7 Hence, the location of the peak intensity in the continuous spectrum of a star can tell us something about its surface temperature. Kirchhoff s Three Laws of Radiation First Law (Continuous Spectrum): a radiating object produces a continuous thermal radiation spectrum that depends on its it surface temperature. Second Law (Emission Spectrum): All chemical elements, ions, and molecules emit a line spectrum composed of discrete wavelengths that form a specific pattern characteristic of its chemical origin. The emission spectrum is associated with light emitted during the de-excitation of electrons from higher atomic energy levels to a lower energy level. Third Law (Absorption Spectrum): When light coming from a hot continuousspectrum source passes through a cooler gas, certain specific wavelengths characterisitic of the cooler gas are removed from the continuous spectrum. The absorption spectrum is associated with light absorbed during the excitation of electrons from a lower energy level to higher energy levels. 7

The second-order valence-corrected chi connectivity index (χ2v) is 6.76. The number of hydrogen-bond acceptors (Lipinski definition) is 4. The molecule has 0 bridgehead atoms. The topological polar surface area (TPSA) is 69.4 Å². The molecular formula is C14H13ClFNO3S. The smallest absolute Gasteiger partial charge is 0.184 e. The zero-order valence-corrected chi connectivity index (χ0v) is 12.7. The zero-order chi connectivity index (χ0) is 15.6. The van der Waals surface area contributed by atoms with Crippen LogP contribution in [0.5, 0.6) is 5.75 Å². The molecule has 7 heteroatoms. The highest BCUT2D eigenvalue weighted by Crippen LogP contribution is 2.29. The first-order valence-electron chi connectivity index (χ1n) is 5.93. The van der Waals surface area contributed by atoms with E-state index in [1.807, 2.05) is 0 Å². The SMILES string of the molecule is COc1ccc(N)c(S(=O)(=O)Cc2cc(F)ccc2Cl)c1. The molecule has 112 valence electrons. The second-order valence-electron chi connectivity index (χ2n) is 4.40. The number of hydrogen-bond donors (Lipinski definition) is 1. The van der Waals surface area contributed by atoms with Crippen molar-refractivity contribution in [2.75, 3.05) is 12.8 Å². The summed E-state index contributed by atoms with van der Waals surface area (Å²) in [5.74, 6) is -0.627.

8 The Figure below shows applications of the Kirchhoff s Laws for the case of hydrogen. Note that the emission (and absorption) spectrum of each chemical element provides a unique fingerprint and, thus, the absorption spectra of stars can tell us something about their chemical composition. Doppler Shift for Moving Light Sources The location of the peak intensity in the continuous spectrum and the location of absorption lines associated with a star is affected by the relative motion of the star as viewed from Earth. This effect is know as the Doppler effect, which applies to all types of waves (e.g., sound and light). When a star is in radial relative motion (i.e., its distance to Earth changes), its emission spectrum is shifted according the Doppler-shift equation λ λ 0 = λ λ 0 λ 0 = ± v r c, where λ 0 denotes the rest wavelength of an emission line, λ denotes the observed wavelength of that emission line, and ±v r /c denotes the ratio of the radial velocity to the speed of light (+v r if the star is moving away, or receding, from us and v r if the star is moving toward us). A spectrum becomes redshifted when its source is moving away from us. On the other hand, a spectrum is blueshifted when its source is moving toward us. 8

9 ASTRONOMY LECTURE NOTES Chapter 4 Telescopes TELESCOPE A device used to COLLECT star light over a large area and FOCUS it onto a small viewing area (i.e., eye or camera). Telescope Powers Light Gathering Power (Diameter) 2 Magnification Power = f o /f e Resolving Power angular resolution (arc sec) = 0.25 λ(µm) Diameter(m) 9